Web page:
Quincy May 2d 1816—
My dear Son
Mr Edward Brooks, Eldest son of mr P C Brooks has visited us, and offerd to take Letters for us to you. his parents you know, and this young Gentleman is worthy of such parents
he is said by those best acquainted with him to be a solid Sensible and correct Character—Such as will do no dishonour to our Native State, or Country. any civility in your power to show him, will be gratefully received by his Family
The last Letter which I have received from you, was No 82—8th of Feb’ry in which you mention having had the promise of your sisters portrait from mrs Copley—the drapery might be easily finishd by any portrait painter.
I should prefer an American, and Mrs Adams’s direction. I have great confidence in her taste—she will bear in mind the Age of your sister when it was taken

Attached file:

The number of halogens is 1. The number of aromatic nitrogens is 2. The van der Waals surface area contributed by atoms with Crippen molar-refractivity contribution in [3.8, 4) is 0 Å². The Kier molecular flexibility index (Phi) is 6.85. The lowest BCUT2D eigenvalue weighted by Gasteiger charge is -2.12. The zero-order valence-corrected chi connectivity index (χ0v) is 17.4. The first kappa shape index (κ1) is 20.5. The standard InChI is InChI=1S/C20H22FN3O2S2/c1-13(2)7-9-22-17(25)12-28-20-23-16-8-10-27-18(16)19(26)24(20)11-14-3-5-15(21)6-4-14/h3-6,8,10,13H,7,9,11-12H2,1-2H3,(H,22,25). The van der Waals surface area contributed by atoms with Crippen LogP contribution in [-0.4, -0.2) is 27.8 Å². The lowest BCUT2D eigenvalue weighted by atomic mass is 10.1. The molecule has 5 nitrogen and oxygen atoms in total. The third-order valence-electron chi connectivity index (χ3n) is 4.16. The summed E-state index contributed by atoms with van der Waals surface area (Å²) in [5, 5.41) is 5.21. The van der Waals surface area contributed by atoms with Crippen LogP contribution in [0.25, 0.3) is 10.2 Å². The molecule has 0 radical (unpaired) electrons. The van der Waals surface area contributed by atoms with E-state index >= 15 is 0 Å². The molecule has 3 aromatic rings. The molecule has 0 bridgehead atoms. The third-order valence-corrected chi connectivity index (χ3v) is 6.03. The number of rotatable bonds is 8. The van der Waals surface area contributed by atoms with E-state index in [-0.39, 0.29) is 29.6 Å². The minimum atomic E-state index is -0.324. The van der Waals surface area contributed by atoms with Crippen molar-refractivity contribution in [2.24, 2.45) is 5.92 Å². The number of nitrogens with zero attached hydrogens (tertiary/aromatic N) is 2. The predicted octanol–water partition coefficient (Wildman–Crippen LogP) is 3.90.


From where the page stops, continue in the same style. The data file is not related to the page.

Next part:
Twenty years you observe make great Alterations in all of us. So does Seven, when we are travelling down the <
Gulffe> Gulfe—I found after an absence of seven years from my country a great change, more visible, in those I left in middle Age, than those in more advanced Life.
I have had the pleasure to hear from you by mr Sweet, and in Letters from mrs Tarbel, who writes, that She saw you in good health, and in your person very neat
I inclose to you a sermon; it will be valuable to you, from the affection you had, for the person, whose virtues it commemorates—your Father is not always mindfull to acknowledge the Letters he receives. Mr Sweet deliverd those intrusted to him—his head is so full of the Jesuits, whose influence he dreads much more than he ever did the power of Bonaparte—that he thinks of little else
I am my dear son / affectionatly your / Mother
MHi: Adams Papers.